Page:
Robert_Charlton - 6:04 am on Jun 12, 2010 (gmt 0)
@gford: That is TOO funny!
Re the music search in the Google announces Caffeine is completed [webmasterworld.com] thread...
I should mention that I had a pretty good idea that WebmasterWorld would end up outranking the pages that were returned, but I decided not to edit Slinger's post that asked about the search. (Notice, though, that I'm not repeating his search terms again). It's pretty instructive, actually, to try the search on all three engines, maybe even read about what I found when I tried doing that.
... I can pretty safely say that in English language serps as indexed by the three major search engines, there aren't enough results to fill the first page.
I compared Google, Bing, and Yahoo, searching a variety of ways, and arguably Google came up with the best results, with Bing arguably the worst. There are only two sites on the entire web... two pages, if you enter the search as suggested... that provided immediately useful results for the query.
Before WebmasterWorld intruded by posting the search, Google ranked those pages as #1 and #2. Now WebmasterWorld is in there too, in between those two... one of the reasons we don't like to post specifics. ;)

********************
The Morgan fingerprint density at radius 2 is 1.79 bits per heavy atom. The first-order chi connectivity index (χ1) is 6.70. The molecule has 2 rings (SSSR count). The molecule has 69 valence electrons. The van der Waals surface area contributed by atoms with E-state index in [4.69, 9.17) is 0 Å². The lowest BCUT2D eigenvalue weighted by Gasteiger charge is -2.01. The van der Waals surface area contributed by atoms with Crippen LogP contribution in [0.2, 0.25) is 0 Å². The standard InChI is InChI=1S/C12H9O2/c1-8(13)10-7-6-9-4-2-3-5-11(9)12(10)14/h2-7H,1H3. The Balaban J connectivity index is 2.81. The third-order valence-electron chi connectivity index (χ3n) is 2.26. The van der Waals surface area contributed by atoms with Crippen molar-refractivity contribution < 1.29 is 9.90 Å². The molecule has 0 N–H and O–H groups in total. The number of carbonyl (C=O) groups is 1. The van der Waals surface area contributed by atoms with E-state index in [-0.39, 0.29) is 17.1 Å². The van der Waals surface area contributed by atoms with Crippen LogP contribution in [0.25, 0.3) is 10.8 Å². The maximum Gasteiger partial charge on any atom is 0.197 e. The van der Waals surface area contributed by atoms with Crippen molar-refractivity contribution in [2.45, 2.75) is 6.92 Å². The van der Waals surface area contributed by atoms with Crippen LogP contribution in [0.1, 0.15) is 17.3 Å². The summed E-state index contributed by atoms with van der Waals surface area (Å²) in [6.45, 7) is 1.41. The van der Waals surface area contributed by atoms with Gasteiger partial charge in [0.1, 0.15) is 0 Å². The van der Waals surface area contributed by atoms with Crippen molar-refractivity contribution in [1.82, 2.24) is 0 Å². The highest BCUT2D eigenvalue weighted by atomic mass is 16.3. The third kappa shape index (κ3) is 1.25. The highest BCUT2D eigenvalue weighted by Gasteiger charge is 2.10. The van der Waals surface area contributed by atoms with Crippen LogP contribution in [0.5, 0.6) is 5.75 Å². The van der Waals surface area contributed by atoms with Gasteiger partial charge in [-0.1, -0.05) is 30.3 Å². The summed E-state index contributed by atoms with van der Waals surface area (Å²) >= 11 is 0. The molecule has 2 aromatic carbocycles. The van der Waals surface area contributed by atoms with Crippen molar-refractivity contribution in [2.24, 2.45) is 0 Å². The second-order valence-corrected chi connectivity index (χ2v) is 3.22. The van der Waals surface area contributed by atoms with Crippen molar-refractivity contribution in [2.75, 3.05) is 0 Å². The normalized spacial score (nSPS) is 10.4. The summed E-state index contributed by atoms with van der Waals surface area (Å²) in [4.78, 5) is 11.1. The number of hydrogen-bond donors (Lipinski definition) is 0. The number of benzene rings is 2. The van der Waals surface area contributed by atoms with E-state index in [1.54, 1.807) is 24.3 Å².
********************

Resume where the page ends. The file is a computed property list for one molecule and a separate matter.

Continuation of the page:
Anyway, it's very clear to me as I look at Google results that when matches are sparse, as they are in that search, Google is returning a variety of different match types in different positions, one of which has Blackduck run together, with "winds" an onpage match on that result. Google's results appear to be differentiated by match types when there's not much in the index to satisfy the query.
I find this kind of interesting, as earlier I'd mentioned the following in the History Repeating [webmasterworld.com] thread...
...I'm seeing no overall patterns either for relevance or quality... and again, no consistency throughout a search to suggest reasons for rankings. It's as though in different markets and different spots on a serp, different conditions trigger entirely different algos...
The music search suggests, at least for obscure searches, that this is what's going on. Each position was in essence a different "algo", with results returned in the order of match types that Google, because of the history of matches it keeps, thought might make me happy. Note that I'm not saying that we should be happy about having our queries changed. I am saying that if certain types of pages are getting filtered out at the start, this might describe what we're seeing with the rest.
Back to the music search... for Google to run two words together and return Blackduck as one word (after first returning the two matching pages in the #1 and #2 spots), might make statistical sense... more so, perhaps, than what Bing returned as #1, which was: "D2: The Mighty Ducks" as #1, with no "winds" at all. No winds at all just blows me over. ;)
Anyway, that's why I think we're seeing some of what we're seeing.